New Mexico Geological Society Annual Spring Meeting — Abstracts

Factors Affecting the Runoff Response of an Ephemeral Watershed to High-Intensity Rain: Arroyo De Los Pinos, NM

Daniel Cadol1, Loc Luong1, Sandra Glasgo2 and Madeline Richards3

1New Mexico Tech, 801 Leroy Pl., Socorro, NM, 87801,
2WSP, Inc., Redmond, WA
3ERM, Inc., Walnut Creek, CA

[view as PDF]

The relative influence of rainfall and watershed characteristics in controlling runoff in ephemeral channel systems is difficult to interrogate with current field datasets. First, runoff-producing rainstorms are rare in the environments that host ephemeral channels. Compounding this, there are at least three dimensions of variability in rainfall that affect runoff: rainfall intensity, total depth of high-intensity rainfall (or, equivalently, duration of high-intensity rainfall), and spatial extent of high-intensity rainfall. As a result, there is rarely enough field data to fully cover this variable space. Beyond this, influences such as lithology, vegetation, and soil and their effect on infiltration – both on hillslopes and in channels – are difficult to incorporate.

We are developing a new runoff and rainfall monitoring dataset for the Arroyo de los Pinos watershed in central New Mexico to help bridge this gap. Our goal is to use the diverse geology of the basin to advance understanding of runoff generation and channel conveyance loss. The 32 km2 watershed has three important lithologic classes: limestone bedrock, sandstone-shale bedrock, and weakly-lithified alluvial basin fill. Here, we present two years of monitoring data from this watershed. Runoff only occurs during the summer monsoon season, in instances when high-intensity thunderstorms linger long enough over the watershed. An approximate 15-minute intensity threshold for runoff production is 0.2 mm/min. Runoff is produced most readily in limestone sub-basins, followed by sandstone, and least readily in alluvial fill, a pattern that is consistent with the increasing hydraulic conductivity of the three lithologies. Rainfall intensity is a stronger predictor of the runoff ratio than rainfall depth, particularly in smaller subbasins and in limestone-dominated subbasins. This is consistent with observations of infiltration-excess overland flow throughout the watershed during high-intensity storms. In general, larger subbasins have lower runoff ratios, due to high transmission losses as bed infiltration in the ephemeral channel network. However, the mix of lithologies in the larger subbasins complicates the interpretation.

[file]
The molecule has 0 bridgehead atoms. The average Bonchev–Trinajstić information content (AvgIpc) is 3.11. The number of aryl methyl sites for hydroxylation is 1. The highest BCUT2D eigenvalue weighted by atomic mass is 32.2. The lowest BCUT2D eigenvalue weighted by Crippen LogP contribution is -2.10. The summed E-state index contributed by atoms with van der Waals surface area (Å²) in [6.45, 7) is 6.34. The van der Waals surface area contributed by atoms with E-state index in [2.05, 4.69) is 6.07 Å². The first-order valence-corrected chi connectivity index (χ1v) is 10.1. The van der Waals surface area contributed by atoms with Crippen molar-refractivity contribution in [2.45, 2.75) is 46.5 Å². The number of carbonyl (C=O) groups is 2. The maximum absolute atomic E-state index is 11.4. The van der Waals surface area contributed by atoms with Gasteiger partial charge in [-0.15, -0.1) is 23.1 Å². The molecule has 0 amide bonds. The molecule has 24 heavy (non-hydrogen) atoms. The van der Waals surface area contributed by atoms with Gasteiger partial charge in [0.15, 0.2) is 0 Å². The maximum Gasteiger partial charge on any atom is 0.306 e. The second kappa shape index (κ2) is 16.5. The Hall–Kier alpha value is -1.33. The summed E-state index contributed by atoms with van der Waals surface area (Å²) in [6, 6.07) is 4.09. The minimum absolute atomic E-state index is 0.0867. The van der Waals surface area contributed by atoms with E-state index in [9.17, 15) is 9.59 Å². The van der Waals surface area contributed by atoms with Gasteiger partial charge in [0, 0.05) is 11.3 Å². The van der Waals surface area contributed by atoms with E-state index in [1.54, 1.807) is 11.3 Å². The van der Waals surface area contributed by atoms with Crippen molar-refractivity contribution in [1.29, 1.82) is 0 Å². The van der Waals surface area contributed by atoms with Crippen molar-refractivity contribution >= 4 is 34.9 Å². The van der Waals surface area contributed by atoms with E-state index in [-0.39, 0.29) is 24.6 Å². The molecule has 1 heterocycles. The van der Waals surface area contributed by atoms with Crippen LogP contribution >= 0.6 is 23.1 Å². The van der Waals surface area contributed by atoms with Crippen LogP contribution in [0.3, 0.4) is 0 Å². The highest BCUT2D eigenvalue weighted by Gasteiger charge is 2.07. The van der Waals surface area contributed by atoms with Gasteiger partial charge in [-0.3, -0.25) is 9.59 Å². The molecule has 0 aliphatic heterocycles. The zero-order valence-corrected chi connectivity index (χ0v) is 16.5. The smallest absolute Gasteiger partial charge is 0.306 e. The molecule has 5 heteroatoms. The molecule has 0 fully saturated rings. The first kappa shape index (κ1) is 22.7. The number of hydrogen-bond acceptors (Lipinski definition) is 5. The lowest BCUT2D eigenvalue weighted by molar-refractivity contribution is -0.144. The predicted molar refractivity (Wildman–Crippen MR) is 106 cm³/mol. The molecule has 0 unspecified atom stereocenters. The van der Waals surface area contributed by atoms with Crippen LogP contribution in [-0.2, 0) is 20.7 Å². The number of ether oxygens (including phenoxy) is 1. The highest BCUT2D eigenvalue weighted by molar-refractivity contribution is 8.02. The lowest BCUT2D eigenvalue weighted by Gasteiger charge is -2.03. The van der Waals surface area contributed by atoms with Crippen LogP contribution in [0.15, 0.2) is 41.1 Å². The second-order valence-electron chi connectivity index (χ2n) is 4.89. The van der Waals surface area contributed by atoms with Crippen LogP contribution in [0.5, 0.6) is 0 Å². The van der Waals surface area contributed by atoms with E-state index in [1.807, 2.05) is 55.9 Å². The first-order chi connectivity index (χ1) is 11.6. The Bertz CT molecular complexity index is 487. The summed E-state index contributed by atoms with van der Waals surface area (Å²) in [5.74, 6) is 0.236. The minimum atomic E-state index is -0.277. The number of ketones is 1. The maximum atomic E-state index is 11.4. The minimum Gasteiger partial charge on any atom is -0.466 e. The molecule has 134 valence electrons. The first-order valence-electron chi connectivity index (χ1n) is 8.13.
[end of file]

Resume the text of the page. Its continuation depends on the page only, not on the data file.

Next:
pp. 31

2023 New Mexico Geological Society Annual Spring Meeting
April 21, 2023, Macey Center, Socorro, NM
Online ISSN: 2834-5800